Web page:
As shown by Ken Ham and Dr. Greg Hall’s recent book, Already Compromised, many Christian universities have compromised the Word of God to fit with worldly opinions. Even the few Christian colleges that stand on biblical truth are still fallible institutions with fallible people, so the student with dashed expectations must guard against cynicism.

The Apostle Paul once believed his religious education under Gamaliel was the scriptural truth. Instead, he ended up rejecting and persecuting the Lord of Scripture. After Paul was converted and began serving Christ, he wrote to the new believers at Colossae, urging them to avoid the deceptive and dangerous philosophies of worldly wisdom that can creep into Christian doctrine. To keep them from falling prey to persuasive false teaching, Paul taught the believers that in Christ “are hidden all the treasures of wisdom and knowledge” (Colossians 2:2–4).

So be on guard against biblical compromise by centering your education on Christ and His Word (Acts 17:11). Education in opposition to God’s Word is foolish, worthless, and corrupting (Psalm 14:1; 111:10; John 15:5–6; 1 Corinthians 3:11–20; 2 Timothy 4:3–4). Growth in the grace and knowledge of the Lord will also protect you from other typical snares faced at a Christian college: spiritual pride, hypocrisy, performance-based legalism, or flesh-feeding license. Just because you’re attending chapel services and taking Bible classes doesn’t exempt you from the necessity of spending personal time with the Lord.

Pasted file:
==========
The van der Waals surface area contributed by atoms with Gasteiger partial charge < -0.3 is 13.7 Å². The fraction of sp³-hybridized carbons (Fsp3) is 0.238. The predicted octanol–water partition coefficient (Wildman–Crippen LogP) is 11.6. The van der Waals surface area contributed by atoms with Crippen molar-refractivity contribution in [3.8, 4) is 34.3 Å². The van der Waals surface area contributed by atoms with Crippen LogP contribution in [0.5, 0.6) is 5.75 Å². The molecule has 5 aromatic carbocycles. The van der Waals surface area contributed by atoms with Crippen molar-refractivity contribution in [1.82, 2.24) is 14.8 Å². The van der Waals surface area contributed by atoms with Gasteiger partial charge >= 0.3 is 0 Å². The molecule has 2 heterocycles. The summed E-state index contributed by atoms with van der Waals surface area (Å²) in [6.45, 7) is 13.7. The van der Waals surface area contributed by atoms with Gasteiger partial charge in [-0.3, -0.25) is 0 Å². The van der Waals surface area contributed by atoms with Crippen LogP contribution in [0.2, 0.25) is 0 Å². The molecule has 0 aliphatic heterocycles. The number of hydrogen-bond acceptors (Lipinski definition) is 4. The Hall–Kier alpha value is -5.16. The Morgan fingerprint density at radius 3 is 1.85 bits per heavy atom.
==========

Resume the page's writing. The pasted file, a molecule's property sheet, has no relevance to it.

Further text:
Following his encounter with the Lord, Paul took the truth to the world. As a Christian college student, beware of enclosing yourself in a “Christian bubble.” Instead, look for opportunities on and off campus to be salt and light.

Independent study—the King David education

David’s learning consisted of home education as his father’s sheep herder, apprenticeship under King Saul as his musician and armor bearer, and the school of hard knocks as a fugitive in the wilderness learning to trust God and lead men.

If you’re self-disciplined and resourceful, independent study may be your choice method. It’s cost-effective, time-saving, and flexible. You can individualize your degree plan and pace of completion. Depending on your particular life purpose, a degree is not always necessary, in which case you could design your own plan to prepare for God’s calling on your life. Consider learning through an apprenticeship, being discipled by a godly mentor, honing your apologetics skills, or taking a creationist course.

If a degree is needed, you could start your independent study by studying to test out of college courses through exams like CLEP. You could take distance courses through your favorite universities from the comfort of your own home (e.g., My alma mater, Liberty University, has extensive online offerings.). Meanwhile, you could find internships to prepare for the real world. If you’re new to independent study, check out College Plus for guidance and personal coaching.

In conclusion, prayerfully consider the educational options and seek your parents’ counsel (Ephesians 6:2–3). Whichever route you pursue, remember the key: Keep Christ at the center!


  1. “Theology and Ministry: An Interview with John MacArthur,” January 16, 2011,